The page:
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On Poetry: Benefits for students and implementation ideas for educators

Creativity in the classroom can come in a variety of ways. Teacher, Matthew Kloosterman, gives his best practice on how to incorporate poetry into teaching.

Connecting poetry, as a genre, to other texts being studied invites intertextuality and deeper reading for students. Poetry is also highly personable and offers an avenue for student agency. When students select their own poems for poetry study, it encourages even more personal connections to texts.

In this article I would like to share several ideas on how poetry can be implemented and why poetry is beneficial for students:

Bulletin boards

Bulletin boards can be an excellent medium for posting published poetry as examples. Educators can select their favourite poetry lines from song writers or poets that they enjoy, post the lines on the bulletin board, and make reference to them in class. When instructing students, referencing these poetry lines for their stylistic choices will give students an expert visual representation.

Educators can also try to select from a diverse range of poets so that several countries are represented on the bulletin board. Encouraging global reading expands students’ perspectives on a variety of topics. As an example, the poem titled The Tale of Ki`êu shows the struggles of redemption and love through a Vietnamese cultural context. This poem is considered one of the major contributors to Vietnamese literature.

Educators can even give students an opportunity to research a song that connects to the poetry lines on the bulletin board; students cite the lines in their selected song, then cut and paste onto the bulletin board next to the poem that they are finding similarities for. This encourages students to bring in poetry personal to their learning experience and kindles student agency.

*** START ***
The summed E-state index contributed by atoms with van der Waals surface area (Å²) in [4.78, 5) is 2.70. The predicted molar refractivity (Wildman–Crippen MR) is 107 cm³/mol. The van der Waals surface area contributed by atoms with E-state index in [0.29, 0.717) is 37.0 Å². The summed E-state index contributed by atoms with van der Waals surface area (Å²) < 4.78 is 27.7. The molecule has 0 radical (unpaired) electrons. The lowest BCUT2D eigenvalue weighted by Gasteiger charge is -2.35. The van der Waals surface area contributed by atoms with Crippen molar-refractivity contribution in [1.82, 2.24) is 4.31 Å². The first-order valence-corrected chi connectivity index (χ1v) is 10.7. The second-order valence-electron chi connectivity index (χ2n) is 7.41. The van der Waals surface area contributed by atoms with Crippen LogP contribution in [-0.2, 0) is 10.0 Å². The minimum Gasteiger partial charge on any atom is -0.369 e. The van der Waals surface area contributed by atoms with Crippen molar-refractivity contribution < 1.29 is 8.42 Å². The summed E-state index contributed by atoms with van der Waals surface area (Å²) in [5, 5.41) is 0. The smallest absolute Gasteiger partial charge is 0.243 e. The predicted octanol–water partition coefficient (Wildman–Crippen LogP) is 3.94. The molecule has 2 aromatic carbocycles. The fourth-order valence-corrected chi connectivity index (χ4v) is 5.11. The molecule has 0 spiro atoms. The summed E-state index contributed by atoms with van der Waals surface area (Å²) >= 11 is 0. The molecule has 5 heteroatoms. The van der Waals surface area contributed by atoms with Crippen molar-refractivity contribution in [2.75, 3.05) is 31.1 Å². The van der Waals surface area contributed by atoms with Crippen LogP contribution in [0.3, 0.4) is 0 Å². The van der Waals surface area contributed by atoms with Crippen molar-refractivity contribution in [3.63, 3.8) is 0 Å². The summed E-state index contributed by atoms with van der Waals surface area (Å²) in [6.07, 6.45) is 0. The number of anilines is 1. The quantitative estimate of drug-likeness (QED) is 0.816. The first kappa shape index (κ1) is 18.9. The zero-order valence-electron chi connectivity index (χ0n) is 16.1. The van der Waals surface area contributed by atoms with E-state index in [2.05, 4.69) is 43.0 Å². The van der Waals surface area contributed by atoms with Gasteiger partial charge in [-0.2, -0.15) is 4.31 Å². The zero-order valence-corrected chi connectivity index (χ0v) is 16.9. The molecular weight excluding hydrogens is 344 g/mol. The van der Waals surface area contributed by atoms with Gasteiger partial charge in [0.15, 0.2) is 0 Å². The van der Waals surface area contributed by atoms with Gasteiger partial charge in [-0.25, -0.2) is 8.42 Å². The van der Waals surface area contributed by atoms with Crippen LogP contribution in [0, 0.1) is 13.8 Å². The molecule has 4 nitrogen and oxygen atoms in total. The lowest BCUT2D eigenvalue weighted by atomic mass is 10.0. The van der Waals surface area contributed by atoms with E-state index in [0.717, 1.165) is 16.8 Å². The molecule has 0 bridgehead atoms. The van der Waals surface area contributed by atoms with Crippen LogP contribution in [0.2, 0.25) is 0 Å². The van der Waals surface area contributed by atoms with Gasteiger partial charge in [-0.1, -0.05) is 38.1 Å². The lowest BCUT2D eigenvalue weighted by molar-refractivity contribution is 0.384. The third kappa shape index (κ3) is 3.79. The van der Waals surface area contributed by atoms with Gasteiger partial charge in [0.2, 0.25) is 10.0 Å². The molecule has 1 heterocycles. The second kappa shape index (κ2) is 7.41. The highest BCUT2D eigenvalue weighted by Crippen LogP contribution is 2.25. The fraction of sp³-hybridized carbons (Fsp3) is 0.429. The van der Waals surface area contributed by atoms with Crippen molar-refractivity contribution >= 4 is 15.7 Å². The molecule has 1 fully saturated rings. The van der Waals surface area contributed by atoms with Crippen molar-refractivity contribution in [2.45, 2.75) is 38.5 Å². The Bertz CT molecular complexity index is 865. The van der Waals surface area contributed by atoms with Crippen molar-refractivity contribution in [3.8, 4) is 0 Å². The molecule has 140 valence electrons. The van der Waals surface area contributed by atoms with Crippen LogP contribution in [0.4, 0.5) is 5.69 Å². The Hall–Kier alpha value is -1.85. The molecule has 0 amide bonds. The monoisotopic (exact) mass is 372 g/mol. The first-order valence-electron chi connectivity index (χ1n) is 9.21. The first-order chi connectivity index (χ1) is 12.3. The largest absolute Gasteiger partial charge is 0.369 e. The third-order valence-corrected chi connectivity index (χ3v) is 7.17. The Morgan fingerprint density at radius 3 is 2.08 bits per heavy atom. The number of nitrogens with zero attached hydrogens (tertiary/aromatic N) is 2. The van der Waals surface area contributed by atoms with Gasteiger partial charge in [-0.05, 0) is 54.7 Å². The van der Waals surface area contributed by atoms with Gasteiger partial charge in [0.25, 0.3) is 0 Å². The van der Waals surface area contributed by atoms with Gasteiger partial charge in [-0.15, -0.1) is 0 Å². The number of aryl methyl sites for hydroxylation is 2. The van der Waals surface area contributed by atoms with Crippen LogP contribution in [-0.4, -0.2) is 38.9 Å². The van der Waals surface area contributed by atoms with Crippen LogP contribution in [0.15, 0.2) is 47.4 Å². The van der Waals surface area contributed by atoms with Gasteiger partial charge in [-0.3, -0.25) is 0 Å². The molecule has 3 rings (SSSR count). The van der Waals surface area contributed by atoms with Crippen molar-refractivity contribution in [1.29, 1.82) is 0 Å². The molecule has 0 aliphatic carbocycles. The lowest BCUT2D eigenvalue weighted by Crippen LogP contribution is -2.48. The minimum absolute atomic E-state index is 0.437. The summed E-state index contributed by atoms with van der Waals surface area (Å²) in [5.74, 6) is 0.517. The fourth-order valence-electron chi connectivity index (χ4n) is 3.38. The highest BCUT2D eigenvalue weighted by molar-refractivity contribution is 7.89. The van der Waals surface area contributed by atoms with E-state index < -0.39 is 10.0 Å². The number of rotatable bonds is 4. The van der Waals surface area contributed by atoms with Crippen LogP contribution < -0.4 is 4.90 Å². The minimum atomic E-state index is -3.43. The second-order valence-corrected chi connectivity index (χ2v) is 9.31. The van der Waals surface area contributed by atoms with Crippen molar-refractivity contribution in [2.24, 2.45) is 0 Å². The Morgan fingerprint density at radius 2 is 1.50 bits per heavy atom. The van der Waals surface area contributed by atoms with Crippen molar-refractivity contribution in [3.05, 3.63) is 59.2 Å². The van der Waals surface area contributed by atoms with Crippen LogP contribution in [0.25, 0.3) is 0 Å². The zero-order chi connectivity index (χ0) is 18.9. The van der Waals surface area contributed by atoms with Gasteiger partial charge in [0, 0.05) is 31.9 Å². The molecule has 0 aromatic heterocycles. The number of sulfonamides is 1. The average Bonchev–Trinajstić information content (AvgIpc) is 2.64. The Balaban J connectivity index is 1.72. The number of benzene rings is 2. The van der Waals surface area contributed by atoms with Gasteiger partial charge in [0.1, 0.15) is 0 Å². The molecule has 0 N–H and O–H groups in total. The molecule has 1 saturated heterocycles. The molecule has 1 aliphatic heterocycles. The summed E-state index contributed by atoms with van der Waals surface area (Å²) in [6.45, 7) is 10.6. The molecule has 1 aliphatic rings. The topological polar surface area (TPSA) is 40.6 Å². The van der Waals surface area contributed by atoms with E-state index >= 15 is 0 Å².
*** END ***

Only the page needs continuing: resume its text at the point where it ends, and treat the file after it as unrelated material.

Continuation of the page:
Genre connections and punctuation

Seeing connections between different genres of texts is one of many ways to augment students’ reading motivation. Educators that are planning to study a novel for a unit – or are in the midst of a novel study and want to diversify the reading experience for students – can sprinkle in poetry. Poetry can be connected in a myriad of ways, providing flexibility for educators.

Poetry is flexible in many ways and can also be helpful for teaching punctuation skills to students. Educators can use a poem’s punctuation to explore and connect it to a current text being studied. How does a poem’s punctuation impact the reading experience and why does the usage of punctuation matter for readability? Reading poems aloud can also show students the power of punctuation.

Some poets I have used on my bulletin board:
Nguyê˜n Du – The Tale of Ki`êu (Vietnam)
Edger Allen Poe – The Raven (United States)
We All Lie – Ha Jin (South Korea)
Sonnet 18 – William Shakespeare (England)

Poetry tournaments

Providing student agency with poetry can help with motivation; educators can craft a poetry tournament and encourage students to self-select poems for the competition.

For the tournament, students find poems that relate to the unit’s focus. Once students have found these poems, they can then annotate the poems for unit connections or based on a prompt set by the educator. Options abound here to allow for flexibility. I have found that giving students a theme is also helpful; ‘sacrificial love is able to withstand any battlefield,’ as an example.

Educators can set a limit on how many poems should be implemented into the tournament per student. After tournament commences, students then choose which poem is better to advance to the next stage. Give students conditions to evaluate the poems at first, and then to open this activity up with more agency. Students can define the parameters for the poems in other tournaments.

Some ways to connect poetry:
Common themes Structure
Focus on a particular allusion. E.g. Greek Myths, Garden of Eden

The bottom line

Poetry is a highly personable literature experience; affording students an opportunity to engage with poetry in ways that are meaningful to them is why this article was devised. From providing students with agency and an intertextuality experience, the benefits of poetry are fruitful.

Image courtesy of Library
Matthew Kloosterman
Matthew Kloosterman
Matthew Kloosterman has taught internationally for his entire career. Currently, he is an MYP English language and literature educator at an International Baccalaureate school in Shenzhen, China. He is married to an MYP music educator, Yeji Kloosterman, and he has a daughter named Eden.
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